For several years I’ve had the good fortune to watch the principle of “healing the people by healing the land” unfold among a group of youths, many of them with more troubles than you could imagine.
Six years ago, I was out at the Fort Worth Prairie Park in the southwestern portion of the county when some adults led a brigade of young people armed with rakes, shovels and several varieties of native grasses and flowers in an attempt to heal the damage to the land from a newly buried gas pipeline.
Because this wound to the earth would expose the native prairie to being infected by invasive species of plants, these kids were sowing seeds of grasses and flowers that naturally belonged there.
The youngsters were part of the Plains Youth InterACTION program of the Great Plains Restoration Council, which has been trying to save for future generations portions of the 1,983-acre tallgrass prairie.
Jarid Manos, GPRC founder and executive director, has constantly preached to them about the “physical similarities between their bodies and Earth; bloodstreams and creeks,” which he describes succinctly as “Body and Earth; soul and soil.”
That message was very much on display at the Earth Day event in Dallas’ Fair Park last month, where I saw some of the GPRC youngsters from Fort Worth who had been part of that prairie-saving mission in 2009. They were almost unrecognizable, for they had grown up, all looking healthy and happy.
Seeing those youngsters thrilled my soul, but surely one of the highlights of the Dallas event, sponsored by Earth Day Texas, was a soul-stirring address by Karenna Gore, the oldest daughter of former Vice President Al Gore.
In a speech that was more like a sermon that summoned up spirits from the past, Gore was able to connect her Tennessee roots to the pioneering Texas spirit, noting that Davy Crockett and 31 other Tennesseans fell at the Alamo. And quipping a line from country singer Tex Ritter, she said:
“They say Virginia is the mother of Texas. We never knew who the father was, but we kinda suspect it was Tennessee.”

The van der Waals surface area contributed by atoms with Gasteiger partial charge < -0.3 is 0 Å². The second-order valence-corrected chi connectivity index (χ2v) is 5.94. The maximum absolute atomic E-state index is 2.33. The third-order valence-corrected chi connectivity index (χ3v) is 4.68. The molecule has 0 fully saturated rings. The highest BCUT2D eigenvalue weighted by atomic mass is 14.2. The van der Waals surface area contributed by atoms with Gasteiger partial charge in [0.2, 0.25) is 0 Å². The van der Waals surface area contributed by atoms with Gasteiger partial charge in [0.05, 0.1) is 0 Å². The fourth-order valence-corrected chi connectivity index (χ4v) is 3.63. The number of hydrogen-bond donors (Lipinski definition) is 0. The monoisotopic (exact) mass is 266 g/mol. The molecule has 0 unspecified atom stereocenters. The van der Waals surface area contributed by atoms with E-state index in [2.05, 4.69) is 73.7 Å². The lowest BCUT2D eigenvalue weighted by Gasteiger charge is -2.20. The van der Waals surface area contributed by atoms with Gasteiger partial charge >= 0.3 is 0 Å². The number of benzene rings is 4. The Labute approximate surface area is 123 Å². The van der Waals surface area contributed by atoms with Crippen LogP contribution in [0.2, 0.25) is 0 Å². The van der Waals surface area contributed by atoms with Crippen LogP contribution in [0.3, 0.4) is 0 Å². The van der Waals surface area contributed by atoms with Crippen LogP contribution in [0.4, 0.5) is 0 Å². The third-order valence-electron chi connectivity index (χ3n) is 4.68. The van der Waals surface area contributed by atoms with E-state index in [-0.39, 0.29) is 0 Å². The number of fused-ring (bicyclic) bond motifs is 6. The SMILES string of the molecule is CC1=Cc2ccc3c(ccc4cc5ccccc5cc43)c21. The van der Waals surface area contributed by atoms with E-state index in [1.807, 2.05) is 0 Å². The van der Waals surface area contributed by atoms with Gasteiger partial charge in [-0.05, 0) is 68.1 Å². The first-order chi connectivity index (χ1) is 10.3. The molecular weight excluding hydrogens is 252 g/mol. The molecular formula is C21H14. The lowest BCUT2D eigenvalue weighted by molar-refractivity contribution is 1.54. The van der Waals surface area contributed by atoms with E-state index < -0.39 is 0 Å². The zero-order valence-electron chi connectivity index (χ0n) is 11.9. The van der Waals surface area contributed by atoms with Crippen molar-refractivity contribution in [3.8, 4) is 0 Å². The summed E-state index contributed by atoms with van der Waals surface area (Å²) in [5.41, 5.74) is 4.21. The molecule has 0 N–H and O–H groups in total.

Gore, who was recently appointed director of the Center for Earth Ethics at Union Theological Seminary in New York, had a speech that was universal but keenly tailored for Texans, particularly those in this state who resent the efforts of “environmental wackos” out to save the earth.
She reminded us that we have roots beyond those planted by folks from Tennessee.
“Native Americans, African Americans and Latinos are also part of your root system. As is the land itself,” she said.
And Gore noted, “The wisest Texans never tried to simply dominate this land. They were shaped by it as they settled within it. Comanches and other first nations taught settlers coming from the East some hard lessons — and also helped them in untold, countless ways.”
Gore said she has never been fond of the term “climate change” because it suggests the problem is merely a meteorological one. Rather, she relates it partly to the spiritual problem that defines “environmental” (water, soil, air and other living things) as “something separate from people.”
She said she understands the cry for freedom, but “a new relationship with the earth will help us to recapture a form of freedom that is vanishing so subtly that we do not see the traces of its disappearance.”
She added, “We used to know the rivers and watersheds, the subtle signs of the seasons. Now it seems we are in a permanently sanitized, climate-controlled, commodified setting. Instead of citizens, we have become a nation of self-appointed VIPs. ‘Give me liberty or give me death’ has been shortened to just plain ‘Give me.’ That’s not freedom.”
Everyone should read her speech. The link is: http://www.centerforearthethics.org/voices/integrity-and-earth-honoring-our-roots-while-enhancing-progress.
Bob Ray Sanders' column appears Sundays and Wednesdays. 817-390-7775